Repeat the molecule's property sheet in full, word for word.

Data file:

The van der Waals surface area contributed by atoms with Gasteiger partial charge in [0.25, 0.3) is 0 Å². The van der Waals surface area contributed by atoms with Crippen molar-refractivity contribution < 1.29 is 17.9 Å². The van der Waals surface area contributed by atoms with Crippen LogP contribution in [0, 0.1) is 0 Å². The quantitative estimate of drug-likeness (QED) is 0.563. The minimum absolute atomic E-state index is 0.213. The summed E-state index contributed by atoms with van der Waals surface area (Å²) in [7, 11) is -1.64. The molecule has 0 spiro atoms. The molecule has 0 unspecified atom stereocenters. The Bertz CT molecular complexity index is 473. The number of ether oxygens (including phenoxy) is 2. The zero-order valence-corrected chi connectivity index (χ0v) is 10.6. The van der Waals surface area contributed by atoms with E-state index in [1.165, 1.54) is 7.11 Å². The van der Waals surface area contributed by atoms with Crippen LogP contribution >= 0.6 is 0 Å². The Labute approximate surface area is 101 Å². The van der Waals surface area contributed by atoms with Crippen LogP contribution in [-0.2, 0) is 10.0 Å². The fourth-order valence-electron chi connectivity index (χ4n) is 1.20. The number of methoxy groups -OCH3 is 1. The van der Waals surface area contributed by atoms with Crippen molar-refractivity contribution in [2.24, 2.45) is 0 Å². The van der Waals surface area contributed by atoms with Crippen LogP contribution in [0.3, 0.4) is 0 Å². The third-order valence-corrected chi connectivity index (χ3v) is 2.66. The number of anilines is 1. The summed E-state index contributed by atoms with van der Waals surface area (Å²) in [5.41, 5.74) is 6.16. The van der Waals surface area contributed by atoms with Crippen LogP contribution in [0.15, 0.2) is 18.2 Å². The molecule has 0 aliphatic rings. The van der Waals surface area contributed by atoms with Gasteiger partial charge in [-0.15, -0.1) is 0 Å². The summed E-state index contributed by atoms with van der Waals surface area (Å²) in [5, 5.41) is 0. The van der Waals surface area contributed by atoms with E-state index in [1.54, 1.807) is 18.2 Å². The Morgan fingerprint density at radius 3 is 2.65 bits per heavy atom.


The van der Waals surface area contributed by atoms with Gasteiger partial charge in [0.25, 0.3) is 0 Å². The van der Waals surface area contributed by atoms with Crippen molar-refractivity contribution < 1.29 is 17.9 Å². The van der Waals surface area contributed by atoms with Crippen LogP contribution in [0, 0.1) is 0 Å². The quantitative estimate of drug-likeness (QED) is 0.563. The minimum absolute atomic E-state index is 0.213. The summed E-state index contributed by atoms with van der Waals surface area (Å²) in [7, 11) is -1.64. The molecule has 0 spiro atoms. The molecule has 0 unspecified atom stereocenters. The Bertz CT molecular complexity index is 473. The number of ether oxygens (including phenoxy) is 2. The zero-order valence-corrected chi connectivity index (χ0v) is 10.6. The van der Waals surface area contributed by atoms with E-state index in [1.165, 1.54) is 7.11 Å². The van der Waals surface area contributed by atoms with Crippen LogP contribution >= 0.6 is 0 Å². The Labute approximate surface area is 101 Å². The van der Waals surface area contributed by atoms with Crippen LogP contribution in [-0.2, 0) is 10.0 Å². The fourth-order valence-electron chi connectivity index (χ4n) is 1.20. The number of methoxy groups -OCH3 is 1. The van der Waals surface area contributed by atoms with Crippen molar-refractivity contribution in [2.24, 2.45) is 0 Å². The van der Waals surface area contributed by atoms with Crippen LogP contribution in [0.3, 0.4) is 0 Å². The third-order valence-corrected chi connectivity index (χ3v) is 2.66. The number of anilines is 1. The summed E-state index contributed by atoms with van der Waals surface area (Å²) in [5.41, 5.74) is 6.16. The van der Waals surface area contributed by atoms with Crippen LogP contribution in [0.15, 0.2) is 18.2 Å². The molecule has 0 aliphatic rings. The van der Waals surface area contributed by atoms with Gasteiger partial charge in [-0.15, -0.1) is 0 Å². The summed E-state index contributed by atoms with van der Waals surface area (Å²) in [5, 5.41) is 0. The van der Waals surface area contributed by atoms with E-state index in [1.54, 1.807) is 18.2 Å². The Morgan fingerprint density at radius 3 is 2.65 bits per heavy atom.